This lobby literary spectacle led to a copy of Majors and Minors falling into the hands of the playwright James Herne, who happened to be in town to oversee production of his play “Shore Acres.” It was the Boody Hotel's desk clerk who made sure Herne was given a copy. Herne wrote Dunbar immediately from his next theatrical stop in Detroit:

MY DEAR MR. DUNBAR:

While at Toledo, a copy of your poems was left at my hotel by a Mr. Childs. I tried very hard to find Mr. Childs to learn more of you. Your poems are wonderful. I shall acquaint William Dean Howells and other literary people with them. They are new to me and they may be to them. I send you by this mail some things done by my daughter, Julia A. Herne. She is at school in Boston. Her scribblings may interest you. I would like your opinion….

I am an actor and dramatist. My latest work - "Shore Acres" you may have heard of. If it your way, I want you to see it, whether I am with it or not. How I wish I knew you personally! I wish you all the good fortune that you can wish for yourself.

Yours very truly,

James A. Herne.

Herne did indeed send a copy of Majors and Minors to William Dean Howells, the former editor of the influential Atlantic Monthly, famed literary critic, and acclaimed "modern" novelist. This was Dunbar's big break. Few literary figures had the contacts or the influence that Howells commanded in the 1890s. Howells assessment of Dunbar's work was that it was sublime, and Howells eventually let everyone know of "his" discovery.

In the meantime, Dr. Tobey, who traveled widely for professional conferences, energetically introduced reporters and critics to Dunbar’s' works. He introduced the editor and author Robert G. Ingersoll to Dunbar's works:

"I know you are too busy a man to read all the poems in this book, so I take the liberty of marking a number which I consider the stronger ones. I do not profess to be literary, but think I probably have ordinary human feeling and common sense, and I would like you to read over the poems I have marked, and which I think unusual. If after reading them you feel the same way, it would be great consolation to Mr. Dunbar in his poverty and obscurity if you would write a letter of commendation."

To which Ingersoll replied:

No. 220 Madison Ave.

April, 1896, New York City

MY DEAR DR. TOBEY:

At last I got the time to read the poems of Dunbar. Some of them are really wonderful - full of poetry and philosophy. I am astonished at their depth and subtlety. Dunbar is a thinker. "The Mystery" is a poem worthy of the greatest. It is absolutely true, and proves that its author is a profound and thoughtful man. So the "Dirge" is very tender, dainty, intense and beautiful. "Ere Sleep Comes Down to Soothe the Weary Eyes" is a wonderful poem: the fifth verse is perfect. So "He Had His Dream" is very fine and many others.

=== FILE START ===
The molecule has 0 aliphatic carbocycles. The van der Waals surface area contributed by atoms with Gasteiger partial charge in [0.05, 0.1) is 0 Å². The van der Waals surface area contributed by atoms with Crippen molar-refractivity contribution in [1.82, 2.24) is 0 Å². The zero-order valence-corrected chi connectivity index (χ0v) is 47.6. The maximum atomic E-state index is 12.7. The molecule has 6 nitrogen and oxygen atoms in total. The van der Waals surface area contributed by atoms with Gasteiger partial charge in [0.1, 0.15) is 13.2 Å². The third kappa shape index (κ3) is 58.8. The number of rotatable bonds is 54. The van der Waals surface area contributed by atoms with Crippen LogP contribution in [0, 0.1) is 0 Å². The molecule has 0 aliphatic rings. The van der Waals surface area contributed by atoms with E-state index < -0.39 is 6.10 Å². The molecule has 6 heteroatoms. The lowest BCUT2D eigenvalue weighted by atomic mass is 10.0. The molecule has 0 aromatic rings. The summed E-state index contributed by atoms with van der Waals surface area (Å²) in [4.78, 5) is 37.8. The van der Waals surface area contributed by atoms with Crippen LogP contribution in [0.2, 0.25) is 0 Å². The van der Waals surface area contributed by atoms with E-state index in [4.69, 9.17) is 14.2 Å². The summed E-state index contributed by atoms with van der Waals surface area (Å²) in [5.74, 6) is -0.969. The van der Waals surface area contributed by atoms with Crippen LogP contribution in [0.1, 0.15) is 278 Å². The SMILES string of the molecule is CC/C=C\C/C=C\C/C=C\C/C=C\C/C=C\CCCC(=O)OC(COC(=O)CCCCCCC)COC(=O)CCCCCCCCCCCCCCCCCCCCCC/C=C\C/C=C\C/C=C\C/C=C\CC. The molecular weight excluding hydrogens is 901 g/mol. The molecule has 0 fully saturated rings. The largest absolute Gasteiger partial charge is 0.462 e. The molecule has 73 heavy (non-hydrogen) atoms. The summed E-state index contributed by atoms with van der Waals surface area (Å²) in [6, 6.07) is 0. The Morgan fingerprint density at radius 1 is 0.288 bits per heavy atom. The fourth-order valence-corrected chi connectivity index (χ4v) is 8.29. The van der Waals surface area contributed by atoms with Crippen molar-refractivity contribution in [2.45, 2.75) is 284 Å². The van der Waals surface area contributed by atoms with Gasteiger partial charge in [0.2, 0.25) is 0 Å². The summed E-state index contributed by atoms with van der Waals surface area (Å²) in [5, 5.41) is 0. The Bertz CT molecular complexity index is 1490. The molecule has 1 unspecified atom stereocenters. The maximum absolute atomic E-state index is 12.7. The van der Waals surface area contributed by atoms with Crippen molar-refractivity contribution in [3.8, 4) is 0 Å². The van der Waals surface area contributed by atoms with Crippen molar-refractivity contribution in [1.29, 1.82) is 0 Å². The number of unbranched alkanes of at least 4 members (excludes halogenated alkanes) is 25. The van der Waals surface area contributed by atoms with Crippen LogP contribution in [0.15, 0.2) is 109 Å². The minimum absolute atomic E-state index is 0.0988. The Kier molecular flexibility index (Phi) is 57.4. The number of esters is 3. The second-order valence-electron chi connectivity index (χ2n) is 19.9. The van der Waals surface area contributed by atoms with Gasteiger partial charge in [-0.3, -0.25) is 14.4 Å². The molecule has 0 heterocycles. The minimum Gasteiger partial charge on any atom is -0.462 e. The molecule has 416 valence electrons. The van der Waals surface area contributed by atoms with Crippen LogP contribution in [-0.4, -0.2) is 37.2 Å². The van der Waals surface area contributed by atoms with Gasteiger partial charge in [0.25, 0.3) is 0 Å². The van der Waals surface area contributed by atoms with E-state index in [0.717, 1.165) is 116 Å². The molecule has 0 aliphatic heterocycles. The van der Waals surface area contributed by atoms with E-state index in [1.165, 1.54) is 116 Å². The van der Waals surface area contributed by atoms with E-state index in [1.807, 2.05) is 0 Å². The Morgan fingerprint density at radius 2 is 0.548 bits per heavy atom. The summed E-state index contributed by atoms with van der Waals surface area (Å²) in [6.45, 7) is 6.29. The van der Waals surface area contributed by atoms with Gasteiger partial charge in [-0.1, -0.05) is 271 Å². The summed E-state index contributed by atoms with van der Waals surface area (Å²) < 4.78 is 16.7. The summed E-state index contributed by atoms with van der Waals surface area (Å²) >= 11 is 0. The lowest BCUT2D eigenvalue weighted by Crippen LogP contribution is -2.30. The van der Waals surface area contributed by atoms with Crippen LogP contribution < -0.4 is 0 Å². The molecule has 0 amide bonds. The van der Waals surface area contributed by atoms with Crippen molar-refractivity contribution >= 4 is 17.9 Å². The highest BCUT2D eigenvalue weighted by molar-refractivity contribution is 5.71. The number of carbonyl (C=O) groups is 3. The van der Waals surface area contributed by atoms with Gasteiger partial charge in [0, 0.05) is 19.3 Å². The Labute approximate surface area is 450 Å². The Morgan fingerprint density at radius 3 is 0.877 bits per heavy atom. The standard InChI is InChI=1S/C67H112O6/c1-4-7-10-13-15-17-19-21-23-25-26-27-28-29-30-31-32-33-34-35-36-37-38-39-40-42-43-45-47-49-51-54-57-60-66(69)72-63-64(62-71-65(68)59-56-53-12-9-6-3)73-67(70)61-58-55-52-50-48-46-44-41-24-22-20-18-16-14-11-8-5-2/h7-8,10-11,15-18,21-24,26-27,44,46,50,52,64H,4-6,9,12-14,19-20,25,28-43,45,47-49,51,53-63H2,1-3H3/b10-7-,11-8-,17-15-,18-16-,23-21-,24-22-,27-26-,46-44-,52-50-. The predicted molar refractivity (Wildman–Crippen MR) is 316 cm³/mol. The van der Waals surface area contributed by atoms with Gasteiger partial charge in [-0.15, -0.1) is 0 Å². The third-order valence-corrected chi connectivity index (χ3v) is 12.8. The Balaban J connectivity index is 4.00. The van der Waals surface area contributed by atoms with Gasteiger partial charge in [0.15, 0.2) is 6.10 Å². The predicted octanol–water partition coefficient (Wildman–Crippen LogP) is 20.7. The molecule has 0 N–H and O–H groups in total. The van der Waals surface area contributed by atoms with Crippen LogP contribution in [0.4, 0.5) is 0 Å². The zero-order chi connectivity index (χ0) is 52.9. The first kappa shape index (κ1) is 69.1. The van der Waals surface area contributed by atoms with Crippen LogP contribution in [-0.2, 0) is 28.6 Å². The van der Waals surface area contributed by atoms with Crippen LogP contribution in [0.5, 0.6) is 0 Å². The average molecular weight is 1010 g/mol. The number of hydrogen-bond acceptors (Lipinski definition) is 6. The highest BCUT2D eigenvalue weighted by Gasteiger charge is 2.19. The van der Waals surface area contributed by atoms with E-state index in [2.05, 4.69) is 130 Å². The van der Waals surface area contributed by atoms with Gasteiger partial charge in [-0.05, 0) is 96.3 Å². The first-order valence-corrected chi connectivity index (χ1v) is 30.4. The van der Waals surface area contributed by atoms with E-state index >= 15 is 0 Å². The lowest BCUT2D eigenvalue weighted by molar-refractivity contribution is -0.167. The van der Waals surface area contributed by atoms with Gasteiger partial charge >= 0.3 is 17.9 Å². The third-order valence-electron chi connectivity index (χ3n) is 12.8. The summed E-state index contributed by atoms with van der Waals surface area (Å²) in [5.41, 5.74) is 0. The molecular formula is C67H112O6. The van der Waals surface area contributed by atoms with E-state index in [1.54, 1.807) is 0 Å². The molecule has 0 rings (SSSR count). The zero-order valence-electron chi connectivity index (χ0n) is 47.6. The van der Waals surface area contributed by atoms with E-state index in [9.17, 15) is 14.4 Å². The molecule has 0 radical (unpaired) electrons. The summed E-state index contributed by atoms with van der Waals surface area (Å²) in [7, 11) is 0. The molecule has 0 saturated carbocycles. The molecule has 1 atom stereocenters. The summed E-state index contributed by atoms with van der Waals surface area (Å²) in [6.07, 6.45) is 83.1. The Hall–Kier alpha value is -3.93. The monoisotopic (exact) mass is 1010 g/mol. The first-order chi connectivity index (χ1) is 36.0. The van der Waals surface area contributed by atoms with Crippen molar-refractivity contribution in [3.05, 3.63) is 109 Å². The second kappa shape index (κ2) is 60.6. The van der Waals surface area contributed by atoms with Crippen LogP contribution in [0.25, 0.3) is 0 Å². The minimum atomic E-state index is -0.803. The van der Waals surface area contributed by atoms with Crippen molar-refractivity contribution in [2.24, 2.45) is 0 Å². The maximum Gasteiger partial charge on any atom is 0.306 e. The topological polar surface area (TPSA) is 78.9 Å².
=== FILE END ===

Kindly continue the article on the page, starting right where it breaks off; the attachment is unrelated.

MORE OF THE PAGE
I have only time to say that Dunbar is a genius. Now, I ask what can be done for him? I would like to help.

Thanking you for the book, I remain.

Yours always,

R.G. Ingersoll

Howell’s review of Majors and Minors appeared in Harper's Weekly, one of the largest circulating magazines in the nation. It coincidentally came out in the same issue that featured a report on the nomination of William McKinley and therefore boasted a larger than normal circulation. The issue was dated June 27, 1896 – Dunbar's 24th birthday. Dunbar bought a copy from a Dayton newsstand and as he stood there in the street he was overcome with emotion. Around this time his mother was away from the house for a time and when she returned found a pile of some two hundred letters for her son.

From this point on, Dunbar's fame was never in doubt. He was soon overwhelmed with invitations to write for leading papers and journals and make personal appearances. By 1898, it was reported that he was earning over $3,000 a year with his pen.


Celebrity

After the Harper's success, Tobey again invited Dunbar to Toledo for a series of readings at the Asylum near the Fourth of July (as holidays are so difficult for the institutionalized). Without telling his guest, Tobey invited dozens of dignitaries, including the Governor of Ohio, Charles Foster, who said later, "Of all things I have ever heard, I never listened to anything so impressive as his rendition of the "Ships that Pass in the Night." Like the previous time Dunbar appeared in the Asylum, he was inspired to write an original poem on the occasion, and on that night he wrote his poem "The Crisis."